Gede Ruins – A Swahili Relic Deep In The Forest

Gede Ruins

Gede Ruins are the remnants of a Swahili town in Kilifi County, Kenya. This is one of the surviving Swahili towns along the East African Coast. Located within the Arabuko Sokoke Forest, Gede Ruins occupies 45 acres (18 hectares) of land.


Gede Ruins is thought to have come about in the 12th Century as evidenced by a date in Arabic inscribed on one of the pillar tombs at the site. The town was rebuilt with new town walls in the 15th and 16th centuries. The rebuilding is attributed to the emigration of many citizens of Kilwa to Mombasa, Malindi and other locations along the East African Coast.

In the 15th century, Gede (also Gedi) is thought to have been densely populated with about 2,500 inhabitants at the peak of its wealth. However, in the first half of the 17th century, the last families left the town. There are a number of explanations offered in regard to this abandonment of the town.

The Wazimba raid along the East African Coast in 1589 is thought to be one factor. Another factor is the removal of the Sheikh of Malindi and the Portuguese to Mombasa in 1593. Yet another theory given is the falling water table evidenced by the deepening well outside the ‘Great Mosque” at the site of the ruins. And the final one is attributed to disturbances by the Galla, a hostile nomadic tribe from Somalia.

Discovery and archaeology

Gede Ruins was first visited by Sir John Kirk, a British resident of Zanzibar in 1884. After his visit, the site interestingly remained obscured from the British colonialists but was known to the locals until the 1920s. In 1927, it was gazetted as a historical monument and would end up being the first intensely studied site on the East African Coast. Subsequently in 1929, it was declared a protected monument.

In the late 30s, the Public Works Department carried out work on preservation of its crumbling walls. And in 1948, Gede Ruins were declared a national park and an archaeologist appointed as warden. Hence the first archaeological work at the site began under the direction of James Kirkman. Soon after, was the publication of the site.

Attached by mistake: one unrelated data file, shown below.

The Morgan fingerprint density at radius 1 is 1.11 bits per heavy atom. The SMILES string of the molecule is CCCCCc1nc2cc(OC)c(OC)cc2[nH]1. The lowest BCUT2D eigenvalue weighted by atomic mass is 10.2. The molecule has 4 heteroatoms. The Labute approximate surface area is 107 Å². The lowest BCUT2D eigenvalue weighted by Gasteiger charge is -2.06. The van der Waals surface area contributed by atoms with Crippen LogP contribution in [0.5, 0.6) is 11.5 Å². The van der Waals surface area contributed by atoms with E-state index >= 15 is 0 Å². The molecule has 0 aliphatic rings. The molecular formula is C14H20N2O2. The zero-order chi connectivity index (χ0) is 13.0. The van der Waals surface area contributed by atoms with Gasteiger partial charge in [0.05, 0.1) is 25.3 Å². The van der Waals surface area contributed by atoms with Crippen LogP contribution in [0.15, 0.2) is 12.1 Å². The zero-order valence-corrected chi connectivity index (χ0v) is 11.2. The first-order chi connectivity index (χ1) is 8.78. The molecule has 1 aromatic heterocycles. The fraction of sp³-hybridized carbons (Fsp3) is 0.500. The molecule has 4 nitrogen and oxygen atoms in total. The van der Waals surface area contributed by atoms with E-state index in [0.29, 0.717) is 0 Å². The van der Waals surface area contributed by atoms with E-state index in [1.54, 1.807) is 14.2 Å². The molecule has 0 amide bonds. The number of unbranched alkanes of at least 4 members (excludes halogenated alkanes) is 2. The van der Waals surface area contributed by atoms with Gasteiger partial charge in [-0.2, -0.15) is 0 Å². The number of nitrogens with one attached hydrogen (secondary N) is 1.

In 1969, the administration of Gede Ruins was taken over by the Museum Trustees. Currently, the site is under the care of the National Museums of Kenya and is a declared archaeological site.

Surviving structures and wildlife

Nowadays, Gede Ruins are heavily overgrown with beautiful indigenous forest trees, baobabs and tamarind. Initially, the ancient town at Gede was divided by two walls; an outer wall enclosing 45 acres (18 hectares) and an inner wall enclosing 18 acres (7.3 hectares). Within the inner wall were two mosques, a palace or Sheikh’s house, four large houses, several clustered houses and four large pillar tombs comprising the urban core. There were also four other houses and three other mosques.

Between the inner and outer wall, few stone structures have since been identified with the exception of the mosques. Furthermore, the remains of the mosques, palace, residential houses and elaborate pillar tombs have been excavated. There is also evidence of mud thatched dwellings. Immediately beyond the outer wall lies one mosque and several other unidentified structures.

Gede Ruins is hidden deep in the forest which makes it an area teeming with wildlife. Visitors walking the nature trail have access to 40 different species of plants and also get to see lesser ruins throughout the forest. Additionally, they can observe forest birds. The buildings at Gede Ruins which have survived to date were built using coral stones from the Indian Ocean. They are also thought to have belonged to the elite members of the society. The buildings were single story structures with latrines and wells.

At the moment, the Giriama, a Mijikenda tribe, maintain a large community around the Gede Ruins. They view the site as a sacred and spiritual place believing that spirits protect it.

Gede Ruins

A pillar tomb at Gede Ruins. Image courtesy of Pinterest.

Gede Ruins

Ruins of Gedi (Gede). Swahili town in Kenya near Malindi. Eastern Africa. Image courtesy of

An aerial view of Gede Ruins. Image courtesy of Safari 254

References: National Museums of Kenya, & Wikipedia

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